As a beginner writer a gazillion years ago navigating Writing 101, one of the first rules I learned from a group of heavyweight author-teachers was WRITE WHAT YOU KNOW. Yes but…what about dragons and mermaids? Henry VIII? That talking T-Rex who only eats broccoli and has a crush on a hen called Henny Jenn? (There is such a hen, BTW, named after yours truly.) I had stories to tell, but they all lived in a part of me that could only imagine them, in far-flung settings I’d only ever get to visit in my head. On a scale of Interesting, my life was about a 3, and Experience, um…maybe a 2, Imagination…now Imagination…125 to the power of 10.
It was pointed out to me, rather sternly, that I was a girl, so couldn’t know what it meant to be a boy. A middle-class white South African, I didn’t have the skill, or the right, to presume what it felt like to be anything but meh me. I went to school and came home. I fed oatmeal to the dog when my mother wasn’t watching. My awesome father used his bare hands to pull pigeons who fell down the chimney out of the fireplace before they got burned. Okay, so maybe I did have some things to write about. The more I rummaged through my seemingly empty suitcase of experiences, the more I discovered there actually were things I knew a little something about: injustice, for example, cruelty, love, fear, joy, emotions that were real to me and probably shared by every other creature that ever walked the earth. Looking back, my emotional life was a good place to start.
As an undergraduate, I chose to study Anthropology because I was curious about what it might be like to be somebody else. Anthropology’s principles of observation and tolerance appealed to me, and it confirmed how essential it is to understand something from the inside out, without imposing my own judgments, standards and values which exist in an entirely different context. I learned that there are spaces where cultures converge and those where they remain separate; that somehow, in spite of our differences, we’re all interconnected, impacting and influencing one another, while at the same time preserving aspects that are distinctive.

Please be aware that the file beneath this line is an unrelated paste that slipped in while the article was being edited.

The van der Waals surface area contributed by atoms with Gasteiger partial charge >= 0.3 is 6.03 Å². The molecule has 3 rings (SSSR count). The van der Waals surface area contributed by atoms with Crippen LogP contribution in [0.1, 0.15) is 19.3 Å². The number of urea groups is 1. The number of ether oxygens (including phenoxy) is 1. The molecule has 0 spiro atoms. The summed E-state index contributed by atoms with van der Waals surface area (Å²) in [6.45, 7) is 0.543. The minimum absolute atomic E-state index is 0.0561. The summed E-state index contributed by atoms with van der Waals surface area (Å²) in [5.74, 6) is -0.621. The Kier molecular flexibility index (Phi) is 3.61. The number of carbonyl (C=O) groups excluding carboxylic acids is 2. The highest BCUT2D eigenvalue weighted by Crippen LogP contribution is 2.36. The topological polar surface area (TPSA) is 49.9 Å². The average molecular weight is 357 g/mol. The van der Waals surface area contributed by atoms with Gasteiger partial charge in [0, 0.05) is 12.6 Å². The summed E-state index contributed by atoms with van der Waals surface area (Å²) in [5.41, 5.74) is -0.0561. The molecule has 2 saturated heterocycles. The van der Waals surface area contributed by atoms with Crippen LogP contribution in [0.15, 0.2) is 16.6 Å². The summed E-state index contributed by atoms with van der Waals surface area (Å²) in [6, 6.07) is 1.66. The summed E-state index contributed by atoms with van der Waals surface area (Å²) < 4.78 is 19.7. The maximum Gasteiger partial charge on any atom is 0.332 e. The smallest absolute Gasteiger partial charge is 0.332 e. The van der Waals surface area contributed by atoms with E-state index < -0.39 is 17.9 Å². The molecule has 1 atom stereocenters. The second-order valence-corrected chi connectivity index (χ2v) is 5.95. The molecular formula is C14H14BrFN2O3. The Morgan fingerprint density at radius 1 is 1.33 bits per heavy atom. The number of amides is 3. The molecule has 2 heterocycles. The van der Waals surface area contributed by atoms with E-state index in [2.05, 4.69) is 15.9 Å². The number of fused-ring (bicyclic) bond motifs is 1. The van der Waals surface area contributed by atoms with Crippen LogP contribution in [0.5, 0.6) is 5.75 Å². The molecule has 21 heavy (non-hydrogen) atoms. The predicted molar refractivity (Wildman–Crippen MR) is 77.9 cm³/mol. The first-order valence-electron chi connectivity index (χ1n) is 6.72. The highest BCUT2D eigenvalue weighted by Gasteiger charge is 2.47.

Anthropologists optimally gain their knowledge by living with and experiencing the cultures they study. While that level of immersion isn’t always possible and is probably beyond the reach of many, we at least have access to this kind of in-depth research in articles, books and other forms of media.
The parallels became obvious to me as I expanded my own research and evolved as a writer. If I could learn to write from the inside out, fiction would allow me to be anyone, go anywhere, and experience anything. I could invent worlds, as long as I could live in them and they in me. What I lacked in experiential knowledge, I could augment with research, and if stories unfolded in my mind, well, I knew only too well how to live in my head. The possibilities were dazzling in breadth and scope.
While all this makes sense in theory, here are some tips to put it into practice:
- Travel. See the world, or those parts of it that draw you for some reason. Curiosity is a good one. What’s it like to sleep under the stars in Machu Picchu? How does your skin feel after floating in the Dead Sea? Do people really eat mopane worms in Africa? (Yes, they do, and you’ll find recipes for them on the internet.) Suspend your disbelief and go on an adventure, making notes every step of the way.
- Research. Not all of us can lock up the house and jet off. Someone has to feed the dog, take the kids to school, go to work. Various other constraints may confine us to a library, say, a budget. Maybe you’d be flying into a war zone. Maybe you’re interested in history, and although fiction has accommodated all manner of time travel, it’s not yet a realistic option. If you’re Elon Musk or Richard Branson, you can fly your own rocket to another planet if you want to write about the Galaxy, but for the rest of us, watch a documentary, read loads of books and journals, listen to interviews and consult experts.
- Meditate/Dream/Imagine. Science fiction and fantasy writers are masters at this. The good ones construct worlds far beyond the limits of reality, yet because they immerse themselves in their settings and stories, readers are willing to go anywhere with them. All that’s needed is a rich, vivid interior world, and the practical discipline to frame that creation with language.
WRITE WHAT YOU KNOW remains the best piece of writing advice I ever got. It no longer represents a constraint, but over the years has become a liberating concept that accommodates the novel’s infinite potential. It gave me the courage to set my thesis for my MFA in Creative Writing in a fictitious South American country. GRAVE OF HUMMINGBIRDS is a gothic mystery, and my protagonist is a Latino…male…doctor…!
Next up tomorrow from Robin with ‘B’: Boys and Books.